Celtics' Enes Kanter eviscerates China over treatment of Uyghurs; calls out Muslim leaders, athletes


Boston Celtics center Enes Kanter came after China again on Friday and called out Muslim leaders and athletes as he brought to light the human rights abuses suffered by Uyghur Muslims.

Kanter, who called China’s Xi Jinping a “brutal dictator” in a video advocating for Tibet earlier in the week, put out another message focusing on Uyghurs in the Xinjiang region of China. Kanter was wearing a “Freedom for Uyghur” T-shirt as he spoke to the camera.

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FILE - In this Sunday, Oct. 6, 2019 file photo, Boston Celtics' Enes Kanter plays against the Charlotte Hornets during the first half of a preseason NBA basketball game in Boston.

FILE – In this Sunday, Oct. 6, 2019 file photo, Boston Celtics’ Enes Kanter plays against the Charlotte Hornets during the first half of a preseason NBA basketball game in Boston.
(AP Photo/Michael Dwyer)

“Right now as I speak this message, torture, rape, forced abortions, sterilizations, family separations, arbitrary detentions, concentration camps, political reeducation, forced labor … this is all happening right now to more than 1.8 million Uyghurs in the Xinjiang region in northwestern China,” he said.

“The Chinese government has been taking sweeping measures to crackdown on the Uyghur people simply because they embrace their own religion, their own culture, language, history and identity. The Uyghur region has become an open-air prison and surveillance state where freedoms are non-existent for the Uyghur people. The Chinese government has sent Uyghurs along with Kazaks, Tajiks and other Muslims groups to concentration camps for simply applying for a passport, for texting someone overseas or for believing in anything that does not align with the Chinese Communist Party’s agenda.”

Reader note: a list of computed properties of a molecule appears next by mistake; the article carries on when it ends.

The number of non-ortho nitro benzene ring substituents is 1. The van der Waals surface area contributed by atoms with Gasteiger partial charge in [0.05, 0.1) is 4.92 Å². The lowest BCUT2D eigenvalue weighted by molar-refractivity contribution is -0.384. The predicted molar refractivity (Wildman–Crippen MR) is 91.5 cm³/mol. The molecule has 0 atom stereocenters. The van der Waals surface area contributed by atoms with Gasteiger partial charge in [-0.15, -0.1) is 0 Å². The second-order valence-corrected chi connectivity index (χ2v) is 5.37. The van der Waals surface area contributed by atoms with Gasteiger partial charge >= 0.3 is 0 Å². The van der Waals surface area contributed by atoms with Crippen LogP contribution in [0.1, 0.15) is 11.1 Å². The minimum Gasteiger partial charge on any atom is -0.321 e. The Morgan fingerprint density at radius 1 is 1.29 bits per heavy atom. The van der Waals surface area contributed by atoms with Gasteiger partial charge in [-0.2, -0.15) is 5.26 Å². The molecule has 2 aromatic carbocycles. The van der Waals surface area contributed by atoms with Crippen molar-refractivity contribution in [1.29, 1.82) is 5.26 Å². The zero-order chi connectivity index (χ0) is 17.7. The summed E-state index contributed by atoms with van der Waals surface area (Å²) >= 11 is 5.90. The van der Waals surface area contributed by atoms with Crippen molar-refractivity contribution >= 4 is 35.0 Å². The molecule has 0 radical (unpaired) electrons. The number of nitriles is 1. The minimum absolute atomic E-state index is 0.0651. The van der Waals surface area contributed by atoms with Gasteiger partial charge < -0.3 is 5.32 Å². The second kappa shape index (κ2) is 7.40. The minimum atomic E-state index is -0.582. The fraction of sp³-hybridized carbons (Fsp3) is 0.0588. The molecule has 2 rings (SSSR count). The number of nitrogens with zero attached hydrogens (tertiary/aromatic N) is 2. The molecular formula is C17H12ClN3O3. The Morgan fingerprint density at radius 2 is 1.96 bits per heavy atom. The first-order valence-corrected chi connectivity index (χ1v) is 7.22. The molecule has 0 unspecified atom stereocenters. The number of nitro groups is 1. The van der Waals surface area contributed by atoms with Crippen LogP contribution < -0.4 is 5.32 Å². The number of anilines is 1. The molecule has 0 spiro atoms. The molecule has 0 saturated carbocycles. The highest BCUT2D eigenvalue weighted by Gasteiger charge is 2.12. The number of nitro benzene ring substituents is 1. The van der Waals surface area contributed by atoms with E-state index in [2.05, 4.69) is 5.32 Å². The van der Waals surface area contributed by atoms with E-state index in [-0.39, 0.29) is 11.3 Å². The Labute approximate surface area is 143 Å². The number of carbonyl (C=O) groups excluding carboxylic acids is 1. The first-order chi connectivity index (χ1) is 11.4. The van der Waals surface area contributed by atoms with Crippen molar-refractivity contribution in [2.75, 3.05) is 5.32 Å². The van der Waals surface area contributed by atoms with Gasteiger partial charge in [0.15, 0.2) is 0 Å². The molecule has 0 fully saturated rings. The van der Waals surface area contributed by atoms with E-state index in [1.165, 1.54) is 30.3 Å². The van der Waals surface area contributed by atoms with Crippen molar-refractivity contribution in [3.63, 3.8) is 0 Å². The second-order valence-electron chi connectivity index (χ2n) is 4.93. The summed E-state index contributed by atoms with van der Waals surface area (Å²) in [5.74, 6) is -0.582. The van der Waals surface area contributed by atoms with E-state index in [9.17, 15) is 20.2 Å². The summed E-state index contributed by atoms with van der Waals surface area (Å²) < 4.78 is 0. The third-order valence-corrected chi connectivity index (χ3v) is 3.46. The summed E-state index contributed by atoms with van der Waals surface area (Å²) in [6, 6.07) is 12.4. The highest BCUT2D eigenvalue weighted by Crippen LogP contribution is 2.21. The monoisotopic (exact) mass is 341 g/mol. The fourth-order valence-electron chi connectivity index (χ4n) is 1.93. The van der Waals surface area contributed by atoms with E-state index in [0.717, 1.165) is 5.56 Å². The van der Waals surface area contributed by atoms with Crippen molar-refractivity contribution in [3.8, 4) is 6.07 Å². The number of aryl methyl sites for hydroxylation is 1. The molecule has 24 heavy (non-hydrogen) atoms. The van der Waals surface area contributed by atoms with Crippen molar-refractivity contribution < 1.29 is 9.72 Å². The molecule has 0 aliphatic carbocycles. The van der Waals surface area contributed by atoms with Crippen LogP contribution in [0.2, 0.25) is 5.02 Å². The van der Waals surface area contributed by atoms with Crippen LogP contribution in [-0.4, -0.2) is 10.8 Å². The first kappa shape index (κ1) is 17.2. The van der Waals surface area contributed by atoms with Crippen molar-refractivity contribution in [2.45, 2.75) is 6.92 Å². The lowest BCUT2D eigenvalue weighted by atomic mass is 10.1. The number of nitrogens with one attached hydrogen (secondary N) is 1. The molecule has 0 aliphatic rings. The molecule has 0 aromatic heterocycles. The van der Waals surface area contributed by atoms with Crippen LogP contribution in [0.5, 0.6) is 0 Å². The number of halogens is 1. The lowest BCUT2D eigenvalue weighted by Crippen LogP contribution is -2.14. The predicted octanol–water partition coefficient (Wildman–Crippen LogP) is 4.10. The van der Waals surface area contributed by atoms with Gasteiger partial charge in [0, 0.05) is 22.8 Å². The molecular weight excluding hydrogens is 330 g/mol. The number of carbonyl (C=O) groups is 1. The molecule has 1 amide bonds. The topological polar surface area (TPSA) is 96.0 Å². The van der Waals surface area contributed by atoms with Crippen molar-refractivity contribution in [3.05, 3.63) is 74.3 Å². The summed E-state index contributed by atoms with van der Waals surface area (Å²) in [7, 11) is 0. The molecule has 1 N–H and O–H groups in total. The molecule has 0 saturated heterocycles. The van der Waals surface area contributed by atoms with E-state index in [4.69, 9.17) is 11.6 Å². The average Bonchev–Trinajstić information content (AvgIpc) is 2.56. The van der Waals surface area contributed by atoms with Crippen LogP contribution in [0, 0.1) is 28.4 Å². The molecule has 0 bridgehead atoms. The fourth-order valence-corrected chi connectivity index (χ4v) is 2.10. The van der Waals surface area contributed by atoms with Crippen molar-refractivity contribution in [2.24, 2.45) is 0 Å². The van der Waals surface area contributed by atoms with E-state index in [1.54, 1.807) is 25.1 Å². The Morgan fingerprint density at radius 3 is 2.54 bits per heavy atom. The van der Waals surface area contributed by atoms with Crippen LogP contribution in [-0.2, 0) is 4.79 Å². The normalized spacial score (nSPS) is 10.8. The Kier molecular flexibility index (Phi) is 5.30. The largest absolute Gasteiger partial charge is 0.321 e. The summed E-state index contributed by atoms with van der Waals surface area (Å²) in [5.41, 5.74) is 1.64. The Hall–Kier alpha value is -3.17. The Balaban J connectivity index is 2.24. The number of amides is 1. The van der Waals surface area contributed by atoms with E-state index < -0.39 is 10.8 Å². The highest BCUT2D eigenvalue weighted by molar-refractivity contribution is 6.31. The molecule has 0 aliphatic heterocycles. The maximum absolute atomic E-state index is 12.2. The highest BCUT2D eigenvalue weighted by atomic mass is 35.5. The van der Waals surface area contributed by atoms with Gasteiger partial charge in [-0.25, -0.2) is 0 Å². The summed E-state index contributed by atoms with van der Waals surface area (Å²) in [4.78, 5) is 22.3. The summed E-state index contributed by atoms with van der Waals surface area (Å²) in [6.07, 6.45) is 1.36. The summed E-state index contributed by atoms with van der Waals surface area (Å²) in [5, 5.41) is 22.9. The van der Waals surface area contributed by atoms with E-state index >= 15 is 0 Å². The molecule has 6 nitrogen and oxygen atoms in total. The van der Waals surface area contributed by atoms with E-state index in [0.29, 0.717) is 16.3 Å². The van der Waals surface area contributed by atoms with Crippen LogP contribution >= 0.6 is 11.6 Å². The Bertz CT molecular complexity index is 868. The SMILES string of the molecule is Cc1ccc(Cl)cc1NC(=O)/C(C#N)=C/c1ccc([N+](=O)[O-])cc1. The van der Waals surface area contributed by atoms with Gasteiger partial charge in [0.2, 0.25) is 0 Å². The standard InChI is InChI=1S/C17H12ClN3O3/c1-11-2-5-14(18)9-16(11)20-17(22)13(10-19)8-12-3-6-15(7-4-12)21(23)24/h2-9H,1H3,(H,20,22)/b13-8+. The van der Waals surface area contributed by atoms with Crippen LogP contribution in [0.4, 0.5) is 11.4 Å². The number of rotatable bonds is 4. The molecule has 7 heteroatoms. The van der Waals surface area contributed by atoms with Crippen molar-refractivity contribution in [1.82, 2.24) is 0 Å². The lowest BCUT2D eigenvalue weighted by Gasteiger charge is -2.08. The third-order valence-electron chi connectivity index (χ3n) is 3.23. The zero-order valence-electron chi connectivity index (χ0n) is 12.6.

Kanter put several Middle East leaders and current and former Muslim athletes on blast for their silence regarding the treatment of Uyghurs.

“All of us must spread the word and call on the Chinese government to free the Uyghur people. It’s so disappointing that the governments and leaders of Muslim-majority countries are staying silent while my Muslim brothers are getting killed, raped and tortured,” Kanter said.

BOSTON CELTICS CENTER ENES KANTER PRAISED FOR CALLING XI JINPING ‘BRUTAL DICTATOR,’ DEMANDING CHINA FREE TIBET

“I’m talking about you, Pakistani Prime Minister Imran Khan, Saudi King Salman, United Arab Emirates Mohammed bin Zayed, Iranian President Ebrahim Raisi. It’s shameful and sad how you’ve decided to prioritize money and business with China over human rights. You call yourselves Muslims but you are just using that for show. You simply do not care about people.

Detail of the shoes worn by Enes Kanter #13 of the Boston Celtics with the wording "Free Tibet" during the first half against the New York Knicks at Madison Square Garden on October 20, 2021 in New York City.

Detail of the shoes worn by Enes Kanter #13 of the Boston Celtics with the wording “Free Tibet” during the first half against the New York Knicks at Madison Square Garden on October 20, 2021 in New York City.
(Photo by Sarah Stier/Getty Images)

“And this goes out to fellow Muslim athletes as well. Why are you staying silent? Mohammed Salah, Kareem Abdul-Jabbar, Amir Khan … Say something. Do something. Speak up. Your silence, your inaction is complicit.